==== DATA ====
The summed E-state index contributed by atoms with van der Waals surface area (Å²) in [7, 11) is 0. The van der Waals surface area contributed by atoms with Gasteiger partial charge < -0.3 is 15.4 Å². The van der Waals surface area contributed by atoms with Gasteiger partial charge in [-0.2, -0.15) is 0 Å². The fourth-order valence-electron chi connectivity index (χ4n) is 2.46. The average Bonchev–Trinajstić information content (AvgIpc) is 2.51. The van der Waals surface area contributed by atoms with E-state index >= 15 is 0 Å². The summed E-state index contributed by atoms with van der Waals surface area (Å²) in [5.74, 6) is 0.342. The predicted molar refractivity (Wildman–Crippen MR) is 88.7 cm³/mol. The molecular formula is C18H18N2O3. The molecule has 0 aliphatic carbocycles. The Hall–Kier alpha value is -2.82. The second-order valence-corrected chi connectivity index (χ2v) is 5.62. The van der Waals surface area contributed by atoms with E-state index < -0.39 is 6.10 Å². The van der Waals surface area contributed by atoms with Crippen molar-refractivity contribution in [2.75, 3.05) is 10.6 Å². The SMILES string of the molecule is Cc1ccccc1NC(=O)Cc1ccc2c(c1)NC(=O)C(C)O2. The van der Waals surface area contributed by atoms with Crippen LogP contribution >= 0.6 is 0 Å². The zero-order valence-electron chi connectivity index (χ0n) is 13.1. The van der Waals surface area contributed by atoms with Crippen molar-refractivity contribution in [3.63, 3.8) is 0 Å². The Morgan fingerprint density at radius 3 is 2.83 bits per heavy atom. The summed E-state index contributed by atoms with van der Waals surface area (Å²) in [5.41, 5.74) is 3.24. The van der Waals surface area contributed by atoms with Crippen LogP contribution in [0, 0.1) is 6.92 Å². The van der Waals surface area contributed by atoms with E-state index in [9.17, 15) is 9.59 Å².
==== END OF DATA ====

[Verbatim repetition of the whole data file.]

The summed E-state index contributed by atoms with van der Waals surface area (Å²) in [7, 11) is 0. The van der Waals surface area contributed by atoms with Gasteiger partial charge < -0.3 is 15.4 Å². The van der Waals surface area contributed by atoms with Gasteiger partial charge in [-0.2, -0.15) is 0 Å². The fourth-order valence-electron chi connectivity index (χ4n) is 2.46. The average Bonchev–Trinajstić information content (AvgIpc) is 2.51. The van der Waals surface area contributed by atoms with E-state index >= 15 is 0 Å². The summed E-state index contributed by atoms with van der Waals surface area (Å²) in [5.74, 6) is 0.342. The predicted molar refractivity (Wildman–Crippen MR) is 88.7 cm³/mol. The molecular formula is C18H18N2O3. The molecule has 0 aliphatic carbocycles. The Hall–Kier alpha value is -2.82. The second-order valence-corrected chi connectivity index (χ2v) is 5.62. The van der Waals surface area contributed by atoms with E-state index < -0.39 is 6.10 Å². The van der Waals surface area contributed by atoms with Crippen molar-refractivity contribution in [2.75, 3.05) is 10.6 Å². The SMILES string of the molecule is Cc1ccccc1NC(=O)Cc1ccc2c(c1)NC(=O)C(C)O2. The van der Waals surface area contributed by atoms with Crippen LogP contribution >= 0.6 is 0 Å². The zero-order valence-electron chi connectivity index (χ0n) is 13.1. The van der Waals surface area contributed by atoms with Crippen molar-refractivity contribution in [3.63, 3.8) is 0 Å². The Morgan fingerprint density at radius 3 is 2.83 bits per heavy atom. The summed E-state index contributed by atoms with van der Waals surface area (Å²) in [5.41, 5.74) is 3.24. The van der Waals surface area contributed by atoms with Crippen LogP contribution in [0, 0.1) is 6.92 Å². The van der Waals surface area contributed by atoms with E-state index in [9.17, 15) is 9.59 Å².